Lavender Hill is part of the cape flats, a densely populated area in the province of the western cape. Till the year 1950 the territory was nearly deserted. The Apartheid regime decided on building simple shacks fort he black and colored population, which regarding the group areas act weren’t allowed to live in the centre of town any longer. Hence the inhabitants of District six, simonstown and constantia were forcefully removed to the cape flats. The ongoing coercion had it’s consequences and deepened the gap between the south african population even more. The discontent with the government, poverty, unemployment and the occurence of gang violence shift the people into a constant abeyance of fear, of which it seems there is no escape.
Since 2009 Lucinda Evans, founder of the NGO Philisa Abafazi Bethu — engl. „heal our women“ — has been trying to better the life of the women and children in Lavender Hill. She herself doesn’t profit from her work at the organisation, although she works every single day, even on the weekends. Lucinda grew up in the same area, therefore she knows the inner struggle and the pain that the inhabitants of the townships go through. Their lack of motivation, emerging from unemployment, indigence and fear, leads to substance abuse and self-negligence. Philisa Abafazi Bethu is situated in Grassy Park, next to Lavender Hill, and provides a safe and judgement free space for women and children in need. There they have the opportunity to exchange their life experiences and talk about their problems and conflicts. Furthermore Lucinda offers the option of councelling, going to court or to the police with them and showing support to family members.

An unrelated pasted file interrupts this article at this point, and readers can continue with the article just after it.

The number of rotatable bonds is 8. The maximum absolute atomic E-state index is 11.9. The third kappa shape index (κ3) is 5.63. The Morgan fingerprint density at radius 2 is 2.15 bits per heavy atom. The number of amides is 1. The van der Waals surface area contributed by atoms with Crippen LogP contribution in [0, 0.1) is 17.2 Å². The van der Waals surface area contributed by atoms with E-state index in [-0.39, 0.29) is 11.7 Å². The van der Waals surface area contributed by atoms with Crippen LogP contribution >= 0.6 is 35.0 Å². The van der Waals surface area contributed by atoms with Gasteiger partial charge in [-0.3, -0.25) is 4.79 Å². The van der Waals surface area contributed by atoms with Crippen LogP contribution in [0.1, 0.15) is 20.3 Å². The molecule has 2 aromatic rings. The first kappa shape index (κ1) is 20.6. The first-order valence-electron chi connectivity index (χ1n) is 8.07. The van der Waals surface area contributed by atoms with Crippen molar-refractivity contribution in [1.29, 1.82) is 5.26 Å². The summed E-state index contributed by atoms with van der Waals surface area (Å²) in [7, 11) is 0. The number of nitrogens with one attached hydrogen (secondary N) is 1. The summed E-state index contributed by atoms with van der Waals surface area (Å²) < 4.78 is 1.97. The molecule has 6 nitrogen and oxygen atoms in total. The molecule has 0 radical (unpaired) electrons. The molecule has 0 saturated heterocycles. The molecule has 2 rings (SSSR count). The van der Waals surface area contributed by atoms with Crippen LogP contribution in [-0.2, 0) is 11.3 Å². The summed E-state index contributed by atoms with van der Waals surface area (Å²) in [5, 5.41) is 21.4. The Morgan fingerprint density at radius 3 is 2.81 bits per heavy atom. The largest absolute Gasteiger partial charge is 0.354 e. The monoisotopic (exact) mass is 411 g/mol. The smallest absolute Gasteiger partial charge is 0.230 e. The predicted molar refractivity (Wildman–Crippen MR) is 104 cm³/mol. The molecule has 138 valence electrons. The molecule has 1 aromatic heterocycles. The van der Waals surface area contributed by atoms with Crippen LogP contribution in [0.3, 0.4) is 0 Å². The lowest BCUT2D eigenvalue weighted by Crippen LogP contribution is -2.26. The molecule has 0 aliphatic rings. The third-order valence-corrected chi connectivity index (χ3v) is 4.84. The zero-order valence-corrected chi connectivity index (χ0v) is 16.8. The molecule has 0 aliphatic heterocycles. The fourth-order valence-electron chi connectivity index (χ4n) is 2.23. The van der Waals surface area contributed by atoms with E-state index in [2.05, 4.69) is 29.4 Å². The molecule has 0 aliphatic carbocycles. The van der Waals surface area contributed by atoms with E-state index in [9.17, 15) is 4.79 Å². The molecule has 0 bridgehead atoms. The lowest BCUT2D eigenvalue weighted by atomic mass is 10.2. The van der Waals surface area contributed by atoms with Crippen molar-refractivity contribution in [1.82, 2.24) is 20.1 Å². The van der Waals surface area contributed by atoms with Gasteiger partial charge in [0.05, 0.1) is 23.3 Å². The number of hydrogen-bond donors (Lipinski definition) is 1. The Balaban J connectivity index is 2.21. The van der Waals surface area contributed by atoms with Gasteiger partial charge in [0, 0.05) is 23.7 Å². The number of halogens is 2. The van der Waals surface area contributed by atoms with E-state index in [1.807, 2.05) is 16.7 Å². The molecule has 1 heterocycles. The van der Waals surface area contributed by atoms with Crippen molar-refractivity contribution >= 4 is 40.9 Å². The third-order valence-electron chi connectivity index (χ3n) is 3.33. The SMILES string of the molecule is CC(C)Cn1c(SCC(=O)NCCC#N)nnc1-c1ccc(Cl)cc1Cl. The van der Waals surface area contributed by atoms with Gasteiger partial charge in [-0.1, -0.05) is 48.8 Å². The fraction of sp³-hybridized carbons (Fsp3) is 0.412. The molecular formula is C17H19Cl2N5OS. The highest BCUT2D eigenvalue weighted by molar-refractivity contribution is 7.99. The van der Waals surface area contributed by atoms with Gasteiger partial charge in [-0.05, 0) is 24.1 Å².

This week she once again visited the homes of the women treatment group. Lucinda was greeted like mother theresa by the women and girls in the narrow dirty alleys of Lavender Hill. Everybody knows her name — even the Gangsters. She embraces, listens and comforts. That is her strength, to absorb all the pain and give back nothing but love.